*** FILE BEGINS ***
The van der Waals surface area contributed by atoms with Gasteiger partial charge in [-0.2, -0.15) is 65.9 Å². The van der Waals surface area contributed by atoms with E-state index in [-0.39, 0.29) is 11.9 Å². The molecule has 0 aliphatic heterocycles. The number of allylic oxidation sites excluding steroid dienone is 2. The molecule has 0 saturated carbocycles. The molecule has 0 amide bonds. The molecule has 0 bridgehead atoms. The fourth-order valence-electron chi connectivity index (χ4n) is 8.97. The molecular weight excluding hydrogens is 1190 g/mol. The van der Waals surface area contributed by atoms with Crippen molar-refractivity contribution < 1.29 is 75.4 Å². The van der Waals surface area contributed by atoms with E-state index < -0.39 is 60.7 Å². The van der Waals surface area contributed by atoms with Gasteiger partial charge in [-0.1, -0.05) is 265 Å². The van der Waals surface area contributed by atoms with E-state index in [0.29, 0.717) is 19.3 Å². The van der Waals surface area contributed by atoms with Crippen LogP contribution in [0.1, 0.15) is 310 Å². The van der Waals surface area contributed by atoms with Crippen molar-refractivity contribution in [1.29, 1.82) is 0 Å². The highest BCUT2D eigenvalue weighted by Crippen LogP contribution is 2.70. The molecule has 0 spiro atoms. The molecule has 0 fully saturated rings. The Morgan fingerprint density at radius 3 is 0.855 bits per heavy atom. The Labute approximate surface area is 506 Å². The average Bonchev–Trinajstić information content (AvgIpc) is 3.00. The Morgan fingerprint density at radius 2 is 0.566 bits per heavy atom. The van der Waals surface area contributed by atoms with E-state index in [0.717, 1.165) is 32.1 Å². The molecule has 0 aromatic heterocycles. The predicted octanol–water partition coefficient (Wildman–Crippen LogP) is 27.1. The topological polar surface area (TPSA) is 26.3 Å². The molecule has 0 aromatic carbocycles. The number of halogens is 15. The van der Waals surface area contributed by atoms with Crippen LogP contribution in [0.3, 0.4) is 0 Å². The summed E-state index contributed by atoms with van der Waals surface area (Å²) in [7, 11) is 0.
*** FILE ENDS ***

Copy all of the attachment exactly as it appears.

The van der Waals surface area contributed by atoms with Gasteiger partial charge in [-0.2, -0.15) is 65.9 Å². The van der Waals surface area contributed by atoms with E-state index in [-0.39, 0.29) is 11.9 Å². The molecule has 0 aliphatic heterocycles. The number of allylic oxidation sites excluding steroid dienone is 2. The molecule has 0 saturated carbocycles. The molecule has 0 amide bonds. The molecule has 0 bridgehead atoms. The fourth-order valence-electron chi connectivity index (χ4n) is 8.97. The molecular weight excluding hydrogens is 1190 g/mol. The van der Waals surface area contributed by atoms with Crippen molar-refractivity contribution < 1.29 is 75.4 Å². The van der Waals surface area contributed by atoms with E-state index < -0.39 is 60.7 Å². The van der Waals surface area contributed by atoms with Gasteiger partial charge in [-0.1, -0.05) is 265 Å². The van der Waals surface area contributed by atoms with E-state index in [0.29, 0.717) is 19.3 Å². The van der Waals surface area contributed by atoms with Crippen LogP contribution in [0.1, 0.15) is 310 Å². The van der Waals surface area contributed by atoms with Crippen molar-refractivity contribution in [1.29, 1.82) is 0 Å². The highest BCUT2D eigenvalue weighted by Crippen LogP contribution is 2.70. The molecule has 0 spiro atoms. The molecule has 0 fully saturated rings. The Morgan fingerprint density at radius 3 is 0.855 bits per heavy atom. The Labute approximate surface area is 506 Å². The average Bonchev–Trinajstić information content (AvgIpc) is 3.00. The Morgan fingerprint density at radius 2 is 0.566 bits per heavy atom. The van der Waals surface area contributed by atoms with E-state index in [0.717, 1.165) is 32.1 Å². The molecule has 0 aromatic heterocycles. The predicted octanol–water partition coefficient (Wildman–Crippen LogP) is 27.1. The topological polar surface area (TPSA) is 26.3 Å². The molecule has 0 aromatic carbocycles. The number of halogens is 15. The van der Waals surface area contributed by atoms with Crippen LogP contribution in [0.3, 0.4) is 0 Å². The summed E-state index contributed by atoms with van der Waals surface area (Å²) in [7, 11) is 0.